Windhunter flies the flag for wind energy in Poland

Windhunter flies the flag for wind energy in Poland. 20 members of the company were participating in the demonstrations in Warsaw for continuing the use of wind power in Poland. The Polish-German company has its roots in the Polish wind industry, which is about to be destroyed by the new renewable energy law from Warsaw.

The main problem with this new law is a general rule of distance, which says that wind turbines are not allowed to be built within a distance to housings of 10 time the total turbine height. Today’s turbines easily reach 200m height, so the distance to keep would be 2 km. By applying this rule there would be literally no space left to build wind farms. Besides this Windhunter and the Polish wind industry criticize the plan of the government for an additional taxation even for wind farms which are already in operation. This could cause severe financial problems even for profitable projects.

The main problem according to Windhunter is the backward-looking energy policy of the Polish government under Jarosław Kaczyński‘s party “PiS”, which fosters and supports the old fossil, coal powered energy system. “Invest in the energy of the future, not of the middle ages” – that’s what Windhunter demands on their banners during the demonstration. “Apart from the environmental aspects wind power ensures economic growth and jobs with a very good perspective for the future, while sooner or later we will run out of coal, and the old fossil industry will vanish anyway”, said Roman Synowski, founder and CEO of Windhunter.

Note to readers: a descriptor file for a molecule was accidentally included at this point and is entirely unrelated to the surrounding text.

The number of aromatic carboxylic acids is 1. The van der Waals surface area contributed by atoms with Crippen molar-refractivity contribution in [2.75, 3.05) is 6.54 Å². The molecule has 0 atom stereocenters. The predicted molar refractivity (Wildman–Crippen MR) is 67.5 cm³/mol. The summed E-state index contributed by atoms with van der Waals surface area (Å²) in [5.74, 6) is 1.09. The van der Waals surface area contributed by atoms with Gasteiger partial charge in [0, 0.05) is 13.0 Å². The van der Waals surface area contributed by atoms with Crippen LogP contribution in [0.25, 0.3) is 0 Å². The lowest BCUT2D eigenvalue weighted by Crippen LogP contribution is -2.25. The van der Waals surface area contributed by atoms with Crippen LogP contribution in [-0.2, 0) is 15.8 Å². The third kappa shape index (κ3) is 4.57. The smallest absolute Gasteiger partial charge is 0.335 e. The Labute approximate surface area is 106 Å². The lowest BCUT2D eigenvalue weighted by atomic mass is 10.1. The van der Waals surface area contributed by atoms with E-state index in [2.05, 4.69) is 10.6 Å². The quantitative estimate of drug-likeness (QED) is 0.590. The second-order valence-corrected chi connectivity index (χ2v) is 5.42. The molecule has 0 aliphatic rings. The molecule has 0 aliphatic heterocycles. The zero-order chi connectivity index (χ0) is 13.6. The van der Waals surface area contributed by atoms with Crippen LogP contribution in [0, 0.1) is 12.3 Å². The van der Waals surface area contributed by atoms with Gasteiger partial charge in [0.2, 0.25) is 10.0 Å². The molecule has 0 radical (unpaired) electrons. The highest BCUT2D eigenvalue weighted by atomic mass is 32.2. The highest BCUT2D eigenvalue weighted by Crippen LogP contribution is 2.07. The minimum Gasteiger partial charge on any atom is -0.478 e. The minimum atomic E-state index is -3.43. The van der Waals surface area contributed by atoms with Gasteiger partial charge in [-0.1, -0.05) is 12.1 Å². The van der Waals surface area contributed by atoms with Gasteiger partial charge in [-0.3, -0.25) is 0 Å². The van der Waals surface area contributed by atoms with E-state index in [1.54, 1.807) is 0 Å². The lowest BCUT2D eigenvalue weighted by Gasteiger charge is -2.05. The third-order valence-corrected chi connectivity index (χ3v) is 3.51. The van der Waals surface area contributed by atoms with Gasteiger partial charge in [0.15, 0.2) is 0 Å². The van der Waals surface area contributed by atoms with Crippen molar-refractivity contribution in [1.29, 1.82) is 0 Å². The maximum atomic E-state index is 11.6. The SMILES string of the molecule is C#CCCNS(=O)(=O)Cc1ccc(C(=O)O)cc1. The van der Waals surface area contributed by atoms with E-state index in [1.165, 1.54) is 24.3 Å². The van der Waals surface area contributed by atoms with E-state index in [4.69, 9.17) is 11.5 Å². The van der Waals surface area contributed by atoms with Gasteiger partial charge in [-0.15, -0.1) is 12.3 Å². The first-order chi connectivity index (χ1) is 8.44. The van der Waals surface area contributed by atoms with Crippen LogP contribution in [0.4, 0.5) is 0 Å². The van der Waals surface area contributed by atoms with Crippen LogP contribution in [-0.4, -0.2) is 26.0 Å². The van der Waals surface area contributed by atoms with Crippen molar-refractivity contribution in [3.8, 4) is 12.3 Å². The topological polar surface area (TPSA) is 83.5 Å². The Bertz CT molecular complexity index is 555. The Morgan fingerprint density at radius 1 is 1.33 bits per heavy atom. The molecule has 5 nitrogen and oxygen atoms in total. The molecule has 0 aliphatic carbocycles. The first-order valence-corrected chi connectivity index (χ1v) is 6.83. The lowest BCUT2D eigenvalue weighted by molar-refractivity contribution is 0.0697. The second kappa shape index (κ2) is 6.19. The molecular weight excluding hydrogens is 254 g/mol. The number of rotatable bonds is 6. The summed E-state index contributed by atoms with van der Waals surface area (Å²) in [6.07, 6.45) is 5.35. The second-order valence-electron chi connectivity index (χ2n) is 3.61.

The plans of the Polish government could actually mean the end of the Polish wind industry. More than 2000 people were commenting this during the demonstrations in Warsaw:  a group of activists were symbolically bearing the coffin of the wind industry to grave, and Windhunter was demanding “thou shalt not kill” – not even the Polish wind industry. The quote of the 5th commandment is a side-swipe to very catholic-conservative attitude of the PiS.